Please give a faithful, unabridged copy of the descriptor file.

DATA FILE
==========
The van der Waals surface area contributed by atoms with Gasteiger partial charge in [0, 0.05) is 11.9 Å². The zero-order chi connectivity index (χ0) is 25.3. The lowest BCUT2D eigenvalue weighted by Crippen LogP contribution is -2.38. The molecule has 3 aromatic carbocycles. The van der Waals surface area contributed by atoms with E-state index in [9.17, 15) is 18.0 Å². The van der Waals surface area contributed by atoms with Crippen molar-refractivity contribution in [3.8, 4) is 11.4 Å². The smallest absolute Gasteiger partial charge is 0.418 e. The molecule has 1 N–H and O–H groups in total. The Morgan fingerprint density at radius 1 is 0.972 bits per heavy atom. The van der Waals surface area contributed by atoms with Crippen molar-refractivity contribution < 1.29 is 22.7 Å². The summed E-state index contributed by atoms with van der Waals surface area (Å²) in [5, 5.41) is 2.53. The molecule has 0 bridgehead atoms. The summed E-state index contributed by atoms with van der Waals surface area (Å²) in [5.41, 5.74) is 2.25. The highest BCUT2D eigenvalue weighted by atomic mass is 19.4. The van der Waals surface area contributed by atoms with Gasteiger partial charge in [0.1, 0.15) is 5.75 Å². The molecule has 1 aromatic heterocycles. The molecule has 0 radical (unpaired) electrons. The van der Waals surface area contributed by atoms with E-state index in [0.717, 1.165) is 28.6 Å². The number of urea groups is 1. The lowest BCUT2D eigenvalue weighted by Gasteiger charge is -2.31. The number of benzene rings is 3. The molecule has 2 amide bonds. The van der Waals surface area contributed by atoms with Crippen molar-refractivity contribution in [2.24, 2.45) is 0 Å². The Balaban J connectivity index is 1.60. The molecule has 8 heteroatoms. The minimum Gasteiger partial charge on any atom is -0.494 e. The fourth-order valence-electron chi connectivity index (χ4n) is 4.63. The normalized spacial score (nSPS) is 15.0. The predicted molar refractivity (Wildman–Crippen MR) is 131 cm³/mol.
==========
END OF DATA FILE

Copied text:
The van der Waals surface area contributed by atoms with Gasteiger partial charge in [0, 0.05) is 11.9 Å². The zero-order chi connectivity index (χ0) is 25.3. The lowest BCUT2D eigenvalue weighted by Crippen LogP contribution is -2.38. The molecule has 3 aromatic carbocycles. The van der Waals surface area contributed by atoms with E-state index in [9.17, 15) is 18.0 Å². The van der Waals surface area contributed by atoms with Crippen molar-refractivity contribution in [3.8, 4) is 11.4 Å². The smallest absolute Gasteiger partial charge is 0.418 e. The molecule has 1 N–H and O–H groups in total. The Morgan fingerprint density at radius 1 is 0.972 bits per heavy atom. The van der Waals surface area contributed by atoms with Crippen molar-refractivity contribution < 1.29 is 22.7 Å². The summed E-state index contributed by atoms with van der Waals surface area (Å²) in [5, 5.41) is 2.53. The molecule has 0 bridgehead atoms. The summed E-state index contributed by atoms with van der Waals surface area (Å²) in [5.41, 5.74) is 2.25. The highest BCUT2D eigenvalue weighted by atomic mass is 19.4. The van der Waals surface area contributed by atoms with Gasteiger partial charge in [0.1, 0.15) is 5.75 Å². The molecule has 1 aromatic heterocycles. The molecule has 0 radical (unpaired) electrons. The van der Waals surface area contributed by atoms with E-state index in [0.717, 1.165) is 28.6 Å². The number of urea groups is 1. The lowest BCUT2D eigenvalue weighted by Gasteiger charge is -2.31. The number of benzene rings is 3. The molecule has 2 amide bonds. The van der Waals surface area contributed by atoms with Crippen molar-refractivity contribution in [2.24, 2.45) is 0 Å². The Balaban J connectivity index is 1.60. The molecule has 8 heteroatoms. The minimum Gasteiger partial charge on any atom is -0.494 e. The fourth-order valence-electron chi connectivity index (χ4n) is 4.63. The normalized spacial score (nSPS) is 15.0. The predicted molar refractivity (Wildman–Crippen MR) is 131 cm³/mol.